Costly M2 link is ‘not the answer’
12 Oct 2011Forecast has vehicles up by a third in 2031
A SITTINGBOURNE Southern Relief Road (SRR) will not stop traffic congestion increasing in the borough over the next 20 years, according to the newest computerised transport model.
If the A2 and M2 are linked to the east of Sittingbourne, congestion in the town will still be 30 per cent worse in 2031 than it is now, while the A249 at Junction 5 would remain gridlocked at rush hour, studies have shown.
Kent County Council transport planner George Chandler presented the traffic modelling results at a meeting of Swale Council’s Local Development Framework (LDF) Panel on Thursday.
Independent councillor for West Downs Monique Bonney said the Conservative council was “in denial” about the lack of benefits of a SRR, which it has been promoting for 20 years.
She said: “You have to question the expense versus the benefits and the benefits are minimal. There will be some relief in the town centre and a few other areas but you can’t spend such an enormous amount of money building the SRR if it doesn’t solve congestion and it doesn’t help with the problems at Junction 5 of the M2.”
Councillor Bonney said the Tories ’ plan to encourage drivers to use public transport, would not work with the “absolutely skeletal” bus system in Swale’s urban and rural areas.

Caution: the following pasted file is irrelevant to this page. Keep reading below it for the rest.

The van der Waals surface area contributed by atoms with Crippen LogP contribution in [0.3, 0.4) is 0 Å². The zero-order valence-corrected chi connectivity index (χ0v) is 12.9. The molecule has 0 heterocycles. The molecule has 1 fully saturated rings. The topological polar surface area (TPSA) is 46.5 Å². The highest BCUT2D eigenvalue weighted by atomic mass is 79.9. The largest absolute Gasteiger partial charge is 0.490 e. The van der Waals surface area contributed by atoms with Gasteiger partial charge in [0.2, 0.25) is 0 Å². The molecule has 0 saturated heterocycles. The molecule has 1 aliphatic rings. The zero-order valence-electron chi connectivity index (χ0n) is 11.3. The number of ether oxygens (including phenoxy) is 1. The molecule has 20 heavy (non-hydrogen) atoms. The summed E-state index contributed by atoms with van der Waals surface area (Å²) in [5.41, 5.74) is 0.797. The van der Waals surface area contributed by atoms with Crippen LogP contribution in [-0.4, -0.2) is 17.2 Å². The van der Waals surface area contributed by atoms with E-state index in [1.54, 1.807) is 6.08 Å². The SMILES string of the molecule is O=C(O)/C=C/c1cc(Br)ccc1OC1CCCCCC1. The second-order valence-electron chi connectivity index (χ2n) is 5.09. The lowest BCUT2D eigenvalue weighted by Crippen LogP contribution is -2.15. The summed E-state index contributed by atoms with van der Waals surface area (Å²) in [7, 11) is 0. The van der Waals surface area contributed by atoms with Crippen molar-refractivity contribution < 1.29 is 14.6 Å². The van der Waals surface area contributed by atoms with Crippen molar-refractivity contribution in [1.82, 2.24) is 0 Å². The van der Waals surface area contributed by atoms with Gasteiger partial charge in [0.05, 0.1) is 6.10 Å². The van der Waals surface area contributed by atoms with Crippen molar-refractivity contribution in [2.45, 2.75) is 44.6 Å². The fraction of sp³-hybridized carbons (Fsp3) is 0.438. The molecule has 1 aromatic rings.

Bapchild parish council chairman Andy Hudson has already written off the SRR, agreeing that
it will benefit only a handful of people. He said: “The Southern Relief Road is dead in the water.
The much-feted SRR spectacularly fails to live up to the hype. Not only does it not address the
big issue of M2 Junction 5, which will still require a major upgrade, but it also fails to act as the essential mitigation for the Northern Relief Road and to compound the problem further it creates a big
increase of traffic on the M2.”
Both Cllr Bonney and Mr Hudson expressed concern that the SRR seemed to primarily benefit Kent Science Park. However, Mr Chandler reported that the proposed road network meant more
traffic would access the park from the M2 than the A2. That implied, said Mr Hudson, that the majority of new jobs would go to people outside Swale.
Tory Councillor Gerry Lewin, chairman of the LDF Panel, was less concerned about the predicted 30 per
cent increase in congestion. He said: “The figures are what you’d expect if you run a model. You’ll get these figures through natural expansion and it tells you what you have to concentrate on in the future. The model clearly indicates that traffic in the town centre will be relieved.”
Councillor Lewin said the council will need to come up with public transport solutions, such as County Councillor Mike Whiting’s proposal for a Swale Metro, that will encourage people to use buses and trains.
Council leader, Cllr Andrew Bowles, emphasised that a SRR would improve traffic on the A2 to the east of Bapchild, benefit rural communities including Oad Street, Tunstall, Rodmersham and Bredgar, and ease congestion around Stockbury roundabout .
He said: “Councillors were pleased to note the report and the initial results of the second forecasting run of the Swale strategic transport model. We look forward to taking this evidence, together with other supporting evidence, to inform the preparation of the Core Strategy Preferred Option.”
The model assumes traffic calming will take place in St Michael’s Road, the NRR bridge over Milton creek is open, the Rushenden Relief Road, on Sheppey.